Deckers Outdoor Corporation, based in Goleta, Ca., designs, manufactures and markets function-oriented footwear for high-performance outdoor, sports and recreational uses. Brands include Teva, UGG Australia, and Simple Shoes.
The company wanted a mobile application deployment for consumers that would tie directly into its e-commerce platform. The goal? To provide a seamless mobile and tablet experience to serve customers, whether they are shopping in a Deckers store or at home looking for products.
Deckers began by studying its consumers and how they use their mobile devices while shopping, as well as when they are researching brands. "When going through the planning stages, it is important to understand how consumers are going to connect with your brand through the mobile channel," says John Kalinich, VP of e-commerce. In other words: How are they going to research the products? What information do they want to learn about the brand when they are using their mobile devices? Is it based on product reviews? Store locations? Features and benefits about the product?
What did the customer analysis process ultimately uncover for Deckers? "Our research showed us that we needed to be able to address changing on-line trends and to serve its customers across all touchpoints," says Kalinich. To do so, the company elected to launch its multiple brand sites in the U.S. and internationally on the Demandware Commerce platform. Deckers began its first migration from its legacy platform in October 2010. Over the following 11 months, it launched three domestic and five international sites on Demandware. "We are planning to launch an additional four to five sites in the first half of 2012," he says.
"As we planned our Demandware implementation, we designed a roll-out that included features of the technology that would allow us to do this." For example, Deckers is utilizing advanced merchandising features to market the right products to the right people. It is also to staying in touch with customers by using real-time monitoring and the technology's search reporting features to identify unarticulated needs.
In terms of consumers using mobile devices while actually in a Deckers store, what the company found to be most important to them is the seamless interaction. "When a consumer is in one of our brick-and-mortar stores, and they want to look on their mobile device about a product, they get the same information on their device that they're getting in the store, plus a little bit more information, such as consumer reviews," says Kalinich.
According to Kalinich, the roll-out was large and complex. "The transformation to our business that resulted from migrating our sites from our legacy platform to Demandware touched almost all points of the organization, from our Call Center representatives, to our management team, to our web designers," he says. In addition, the IT team had to develop middleware for the implementation. The main challenge here was the sheer level of effort required within the short timeframe that the company set forth to integrate its back-end systems, such as order management, payment gateway, e-mail engine, and pricing & inventory feeds. "The IT group made an impressive push and was fully dedicated to ensuring that this was accomplished for each launch," says Kalinich. Deckers divided the project into several phases and components.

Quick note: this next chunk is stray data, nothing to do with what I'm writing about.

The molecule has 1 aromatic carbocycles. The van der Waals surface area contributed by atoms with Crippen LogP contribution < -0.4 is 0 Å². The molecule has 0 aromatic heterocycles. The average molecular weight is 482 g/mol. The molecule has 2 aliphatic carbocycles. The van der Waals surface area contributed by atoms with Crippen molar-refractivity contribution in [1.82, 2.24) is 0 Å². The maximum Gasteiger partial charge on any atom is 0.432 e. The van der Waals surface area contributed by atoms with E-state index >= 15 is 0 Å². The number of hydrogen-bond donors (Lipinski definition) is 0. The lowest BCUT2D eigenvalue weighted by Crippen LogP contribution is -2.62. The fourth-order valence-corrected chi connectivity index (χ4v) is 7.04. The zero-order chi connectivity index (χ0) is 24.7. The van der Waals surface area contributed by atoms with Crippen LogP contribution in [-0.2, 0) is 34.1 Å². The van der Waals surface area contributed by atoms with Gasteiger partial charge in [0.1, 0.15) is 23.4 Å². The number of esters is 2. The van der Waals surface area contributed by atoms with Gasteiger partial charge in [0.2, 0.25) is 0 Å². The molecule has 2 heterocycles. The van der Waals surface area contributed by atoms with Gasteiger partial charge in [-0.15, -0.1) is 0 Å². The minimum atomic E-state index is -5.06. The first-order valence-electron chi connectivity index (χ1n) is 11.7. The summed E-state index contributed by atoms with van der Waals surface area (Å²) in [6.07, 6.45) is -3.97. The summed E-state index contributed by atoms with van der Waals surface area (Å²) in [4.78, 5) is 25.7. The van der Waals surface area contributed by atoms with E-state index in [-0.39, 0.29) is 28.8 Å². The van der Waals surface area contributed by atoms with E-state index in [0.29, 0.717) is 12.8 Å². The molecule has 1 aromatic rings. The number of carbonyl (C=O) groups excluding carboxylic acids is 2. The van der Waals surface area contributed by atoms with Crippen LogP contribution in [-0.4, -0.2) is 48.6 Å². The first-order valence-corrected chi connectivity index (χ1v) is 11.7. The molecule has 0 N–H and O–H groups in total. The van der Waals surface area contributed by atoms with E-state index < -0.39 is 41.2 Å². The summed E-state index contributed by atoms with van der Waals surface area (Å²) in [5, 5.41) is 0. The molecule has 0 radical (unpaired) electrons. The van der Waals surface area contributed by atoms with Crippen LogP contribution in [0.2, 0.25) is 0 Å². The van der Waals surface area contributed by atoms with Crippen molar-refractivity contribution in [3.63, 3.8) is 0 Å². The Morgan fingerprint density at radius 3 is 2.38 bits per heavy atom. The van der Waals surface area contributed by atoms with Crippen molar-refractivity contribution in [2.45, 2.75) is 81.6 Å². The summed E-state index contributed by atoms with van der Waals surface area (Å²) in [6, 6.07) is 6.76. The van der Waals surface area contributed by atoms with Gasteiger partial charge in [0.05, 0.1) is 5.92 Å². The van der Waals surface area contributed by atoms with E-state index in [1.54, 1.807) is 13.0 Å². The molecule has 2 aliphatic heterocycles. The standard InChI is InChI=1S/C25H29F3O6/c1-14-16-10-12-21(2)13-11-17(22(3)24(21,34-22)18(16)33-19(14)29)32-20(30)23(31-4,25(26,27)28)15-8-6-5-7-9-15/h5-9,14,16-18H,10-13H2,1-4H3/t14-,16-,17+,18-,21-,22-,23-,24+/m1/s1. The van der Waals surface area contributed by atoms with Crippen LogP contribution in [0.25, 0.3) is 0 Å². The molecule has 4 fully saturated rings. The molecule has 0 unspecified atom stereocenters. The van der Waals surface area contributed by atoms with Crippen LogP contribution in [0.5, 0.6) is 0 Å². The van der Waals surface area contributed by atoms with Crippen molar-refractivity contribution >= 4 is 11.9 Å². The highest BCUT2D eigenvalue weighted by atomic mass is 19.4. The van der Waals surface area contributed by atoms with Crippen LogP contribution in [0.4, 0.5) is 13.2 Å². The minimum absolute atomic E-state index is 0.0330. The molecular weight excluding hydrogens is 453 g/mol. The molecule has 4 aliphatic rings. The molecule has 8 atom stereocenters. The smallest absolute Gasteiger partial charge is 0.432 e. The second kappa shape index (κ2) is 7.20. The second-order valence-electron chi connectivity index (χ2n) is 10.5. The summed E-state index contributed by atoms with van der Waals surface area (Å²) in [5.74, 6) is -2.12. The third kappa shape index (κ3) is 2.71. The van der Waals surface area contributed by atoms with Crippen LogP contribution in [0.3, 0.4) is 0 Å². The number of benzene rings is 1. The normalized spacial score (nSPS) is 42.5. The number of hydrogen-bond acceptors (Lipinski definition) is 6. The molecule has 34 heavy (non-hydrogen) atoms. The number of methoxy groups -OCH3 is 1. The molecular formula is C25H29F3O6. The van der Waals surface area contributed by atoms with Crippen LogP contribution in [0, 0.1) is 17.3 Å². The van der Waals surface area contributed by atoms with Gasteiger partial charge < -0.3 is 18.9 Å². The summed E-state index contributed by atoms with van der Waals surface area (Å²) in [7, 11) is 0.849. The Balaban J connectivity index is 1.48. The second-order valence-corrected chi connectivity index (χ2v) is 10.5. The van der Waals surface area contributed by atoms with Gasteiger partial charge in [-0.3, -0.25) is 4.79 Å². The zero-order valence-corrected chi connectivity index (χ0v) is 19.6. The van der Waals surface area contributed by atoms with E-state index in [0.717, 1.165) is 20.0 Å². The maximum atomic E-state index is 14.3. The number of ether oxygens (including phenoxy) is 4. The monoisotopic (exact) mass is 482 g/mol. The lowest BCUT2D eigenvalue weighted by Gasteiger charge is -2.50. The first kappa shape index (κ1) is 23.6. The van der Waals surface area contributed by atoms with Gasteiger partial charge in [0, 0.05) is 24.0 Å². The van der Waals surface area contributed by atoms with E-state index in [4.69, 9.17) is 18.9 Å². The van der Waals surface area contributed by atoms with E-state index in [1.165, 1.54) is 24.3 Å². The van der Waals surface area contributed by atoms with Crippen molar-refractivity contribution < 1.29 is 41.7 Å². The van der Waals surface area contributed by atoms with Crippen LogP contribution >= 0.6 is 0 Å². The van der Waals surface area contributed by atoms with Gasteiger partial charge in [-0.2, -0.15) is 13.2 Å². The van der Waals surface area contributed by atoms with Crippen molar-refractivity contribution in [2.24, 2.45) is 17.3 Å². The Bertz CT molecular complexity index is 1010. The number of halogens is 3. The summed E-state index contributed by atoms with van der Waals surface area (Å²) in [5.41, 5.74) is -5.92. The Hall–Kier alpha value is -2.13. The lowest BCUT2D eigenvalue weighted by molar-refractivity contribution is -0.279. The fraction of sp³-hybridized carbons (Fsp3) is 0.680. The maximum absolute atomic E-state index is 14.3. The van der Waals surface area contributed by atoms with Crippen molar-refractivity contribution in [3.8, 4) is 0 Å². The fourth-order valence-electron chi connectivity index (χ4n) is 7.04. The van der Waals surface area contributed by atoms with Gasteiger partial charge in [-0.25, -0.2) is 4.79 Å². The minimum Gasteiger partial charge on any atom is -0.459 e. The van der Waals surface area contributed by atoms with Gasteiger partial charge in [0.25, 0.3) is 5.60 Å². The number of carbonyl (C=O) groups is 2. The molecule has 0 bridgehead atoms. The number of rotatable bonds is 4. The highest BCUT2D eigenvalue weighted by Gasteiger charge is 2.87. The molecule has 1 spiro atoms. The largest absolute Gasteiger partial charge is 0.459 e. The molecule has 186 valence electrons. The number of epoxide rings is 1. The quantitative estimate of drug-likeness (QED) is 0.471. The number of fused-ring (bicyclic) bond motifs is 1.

"We also set forth aggressive timelines for the migration of our current sites to the Demandware platform. We learned that this required a high degree of coordination and dedication across multiple departments." For example, Yul Vanek, the company's VP of IT, participated as a member of the project steering committee. His insights regarding management and direction of large-scale projects were extremely valuable to the project team, according to Kalinich. "In addition, he was instrumental in driving IT's development of the middleware software that was necessary to connect Demandware with Deckers' Oracle platform.
Kalinich adds that the implementation would simply not have been possible without the IT team. "We have a group of talented programmers in our organization who were involved from beginning to end, from platform selection to site launch," he says.
Currently, the UGG Australia, Ahnu, and Tsubo sites are on the Demandware platform. Deckers is currently in the process of migrating Teva and its recent acquisition, Sanuk, as well.
In addition, Deckers is conducting basic measurements on effectiveness, such as looking at the number of visitors, conversion rates, and paths through the mobile site. "Going forward, we want to measure more engagement factors," says Kalinich. Examples include: How are consumers using the mobile site? How are those engagement factors driving brand loyalty? Is the company building mobile sites that help consumers understand the brand?
While Kalinich declined to reveal the cost of the project, he says Deckers is pleased with results so far. "We are seeing consumers visit the sites more often and spend more time on the sites," he notes. Currently, Deckers has almost 3 million monthly visitors to its Demandware sites. "We are also seeing higher conversion rates," Kalinich says. "As one example, during our most recent site launch of UGGAustralia.com, conversion improved 6 percent week over week. On the business side, we are seeing a decrease in the amount of time and resources that it takes to launch new sites, implement new integrations, and support new acquisitions and our emerging brands."
This article was originally published on 11-09-2011
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